With almost every business going through a period of digital transformation right now, many are using the latest generation of Microsoft data platform technologies to help them store and analyse their data. While that may not sound like anything new, the types and volumes of data they handle are often quite different compared to just a few years ago. So too are their requirements for agile and scalable services with innovative feature sets. SQL Server, along with Azure’s data services, have now matured to the extent that they’re now regularly being used to power everything from a developer’s prototypes to a SaaS vendor’s global-scale services.
What is digital transformation?
Digital transformation describes the period of commercial reinvention, powered by new technologies, that businesses are currently going through. It’s changing what businesses sell and how they engage with their customers. While this reinvention often introduces new technologies, digital transformation is primarily about business innovation.
Imagine you were an ERP software vendor. For many years, your customers would have installed your software on their servers in their data centres and their PCs in their offices. Once or twice a year, you would send them updates which might upgrade version 4.0 of your software to 4.5 or even 5.0. Your customers would probably have paid a large one-off licence fee in year one, followed by smaller support fees in the following years. In this situation, digital transformation isn’t about simply shipping v6 or even a completely new v10. It would be about rewriting your ERP software to make it a web based SaaS application service that you host and your customers then access over the internet. It would also be about you becoming responsible for updating and upgrading the software your customers use – potentially monthly or even weekly – rather than them. Perhaps most importantly, it could be about you charging your customers on a per-user per-month basis, rather than for a one-off licence. Here we can see not just the software has changed, but also the customer experience and the software’s commercial model.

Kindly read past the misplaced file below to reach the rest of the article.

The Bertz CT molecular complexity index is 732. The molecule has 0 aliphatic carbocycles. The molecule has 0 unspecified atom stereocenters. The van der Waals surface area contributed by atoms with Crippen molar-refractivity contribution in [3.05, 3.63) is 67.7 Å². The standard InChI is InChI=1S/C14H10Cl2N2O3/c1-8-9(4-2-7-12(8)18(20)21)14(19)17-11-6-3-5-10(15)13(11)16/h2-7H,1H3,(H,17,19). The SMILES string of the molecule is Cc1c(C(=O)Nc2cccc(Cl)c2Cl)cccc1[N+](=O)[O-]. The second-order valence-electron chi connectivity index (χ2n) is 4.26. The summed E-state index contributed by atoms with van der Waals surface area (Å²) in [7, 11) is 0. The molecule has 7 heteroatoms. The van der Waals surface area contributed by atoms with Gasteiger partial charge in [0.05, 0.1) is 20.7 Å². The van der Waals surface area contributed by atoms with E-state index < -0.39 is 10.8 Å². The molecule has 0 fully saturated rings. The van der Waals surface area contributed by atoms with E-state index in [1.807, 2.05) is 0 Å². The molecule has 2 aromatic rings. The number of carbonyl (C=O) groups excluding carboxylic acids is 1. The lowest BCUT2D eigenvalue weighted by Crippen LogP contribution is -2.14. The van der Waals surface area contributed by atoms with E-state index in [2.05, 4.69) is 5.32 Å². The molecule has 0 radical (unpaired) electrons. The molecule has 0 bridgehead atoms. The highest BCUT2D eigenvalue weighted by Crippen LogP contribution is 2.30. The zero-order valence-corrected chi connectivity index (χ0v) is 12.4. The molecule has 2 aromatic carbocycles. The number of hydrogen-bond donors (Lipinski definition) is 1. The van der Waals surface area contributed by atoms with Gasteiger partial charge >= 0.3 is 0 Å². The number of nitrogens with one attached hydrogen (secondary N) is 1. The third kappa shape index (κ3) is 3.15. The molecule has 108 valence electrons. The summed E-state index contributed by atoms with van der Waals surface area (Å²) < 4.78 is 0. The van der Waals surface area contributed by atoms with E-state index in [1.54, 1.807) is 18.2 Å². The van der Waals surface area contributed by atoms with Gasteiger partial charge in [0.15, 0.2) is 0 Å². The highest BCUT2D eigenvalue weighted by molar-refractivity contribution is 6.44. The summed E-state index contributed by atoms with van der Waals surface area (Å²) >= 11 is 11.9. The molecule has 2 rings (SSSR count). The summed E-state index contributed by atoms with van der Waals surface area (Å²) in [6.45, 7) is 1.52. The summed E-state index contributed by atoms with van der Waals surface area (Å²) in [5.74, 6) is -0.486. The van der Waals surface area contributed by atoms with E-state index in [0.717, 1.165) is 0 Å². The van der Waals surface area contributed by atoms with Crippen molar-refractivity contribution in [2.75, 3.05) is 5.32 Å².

Thinking about how the ERP software would be deployed in this scenario, we most likely start imagining application platforms hosted with a cloud services provider, such as Microsoft with its Azure services. The ERP vendor is mostly likely to want to pay monthly for services to align this to how it charges its customers. They’re also likely to want a scalable platform so they only pay for the capacity they need but know that extra capacity is available when they need it. Finally, they’re going to want to have a functionally rich platform to avoid them having to source and operate third party technologies to perform what they consider common tasks.